Álvaro Siza’s pavilion for the Serpentine Gallery might look like flatpack art, but look a little closer and it’s a triumph of structural engineering

The Serpentine Gallery pavilion is a wide-span timber vault made of short, flat timber panels joined at their midpoints
The Serpentine Gallery pavilion is a wide-span timber vault made of short, flat timber panels joined at their midpoints

Like many contemporary works of art, this year’s temporary pavilion at the Serpentine Gallery in Hyde Park, London, arouses a bizarre combination of conflicting responses. Externally, the building lives up to its creator’s vision of “an animal whose legs are firmly attached to the ground but whose body is tense from hunger, with an arched back and taut skin”. Inside, however, it presents itself as an impressive wide-span vault brightened by sunlight shining between timber arches.

At the same time, it has a ticky-tacky DIY character, evident in the gauche way it skirts around a large tree and in its capping pieces of unfinished spruce plywood that do not meet properly. If anything, the building evokes those Whole Earth Catalogue-inspired domes built by hippies in the 1970s.

The pavilion, which opens to the public from 29 June, is the creation of Portugal’s leading architect, Álvaro Siza, his long-time collaborator, Eduardo Souto de Moura, and Cecil Balmond, Arup’s inspired deputy chairman.

Turning to the detailed design and construction another curious hybrid of the rough-and-ready and the highly sophisticated emerges. The 17 m clear-span vault is made up of thick, flat plywood panels, all more or less 2000 × 550 mm in size, and fitted together on site with chunky mortise and tenon joints. What could be more rough and ready than that? Except that it relies on an obscure structural system known as “reciprocal offset beams”, pioneered in Germany in the 1920s. And without the latest computer-aided design and manufacturing technique, it wouldn’t have been possible at all.

You see, all 427 flat plywood panels vary slightly – but critically – in length and angle of end cut. They fit together to form a self-supporting vault of intersecting arches. But the flat panels do not clip together at every intersection of arches – that would be too fiddly and structurally too dicey. Instead each panel is two bays long, and pairs of panels meet head on with slight overlaps at the mid-point of the cross panel. Hence the more stable reciprocal offset, or mutually supporting, structural system.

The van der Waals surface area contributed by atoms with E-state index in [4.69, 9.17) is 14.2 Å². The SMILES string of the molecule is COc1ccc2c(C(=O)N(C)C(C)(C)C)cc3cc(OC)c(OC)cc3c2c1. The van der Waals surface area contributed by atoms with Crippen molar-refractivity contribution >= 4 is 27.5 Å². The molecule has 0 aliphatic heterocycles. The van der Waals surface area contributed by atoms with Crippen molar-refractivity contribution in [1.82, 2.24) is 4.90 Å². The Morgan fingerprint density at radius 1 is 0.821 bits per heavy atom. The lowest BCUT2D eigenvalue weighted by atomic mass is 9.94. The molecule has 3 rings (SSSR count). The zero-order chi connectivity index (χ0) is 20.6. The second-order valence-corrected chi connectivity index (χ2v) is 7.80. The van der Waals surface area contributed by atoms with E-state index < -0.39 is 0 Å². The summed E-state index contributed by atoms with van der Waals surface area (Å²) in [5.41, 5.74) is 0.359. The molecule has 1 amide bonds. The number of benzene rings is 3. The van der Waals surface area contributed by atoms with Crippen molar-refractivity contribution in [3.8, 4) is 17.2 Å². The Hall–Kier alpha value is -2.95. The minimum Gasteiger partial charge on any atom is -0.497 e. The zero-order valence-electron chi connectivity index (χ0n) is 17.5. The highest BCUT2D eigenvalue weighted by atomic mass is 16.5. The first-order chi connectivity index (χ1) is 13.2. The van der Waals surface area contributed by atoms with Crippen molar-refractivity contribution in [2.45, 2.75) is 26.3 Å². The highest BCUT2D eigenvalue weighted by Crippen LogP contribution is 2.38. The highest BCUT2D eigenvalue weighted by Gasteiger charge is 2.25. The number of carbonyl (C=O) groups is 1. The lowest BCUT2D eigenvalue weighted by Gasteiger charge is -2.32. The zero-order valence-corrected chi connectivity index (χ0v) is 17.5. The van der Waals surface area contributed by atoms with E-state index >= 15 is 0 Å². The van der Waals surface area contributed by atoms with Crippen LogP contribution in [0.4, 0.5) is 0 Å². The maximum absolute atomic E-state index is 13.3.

“At first, we all thought why not just make the pavilion out of ready-made arches,” comments Steven Evans, divisional director of Bovis Lend Lease. The answer from Arup’s structural engineer, Martin Self, is that the flat panel system is “transportable, manhandlable and demountable”. The 427 panels were simply transported to site in just two lorry-loads from Finnforest Merk’s fabrication plant. Each was handled on site by two men, who fitted and bolted them together while supported on a cherry-picker. And after three months at the Serpentine, the arches can be dismantled and re-erected by whoever buys it.

The building is sheathed in clear polycarbonate panels that cover each 1 m square bay. Each panel comes with a top-hat ventilation flue containing a photovoltaic solar cell that lights the pavilion at dusk.

This year’s Serpentine Pavilion is an inspiring example of architecture as art. Even more so, it is also an example of creative structural engineering.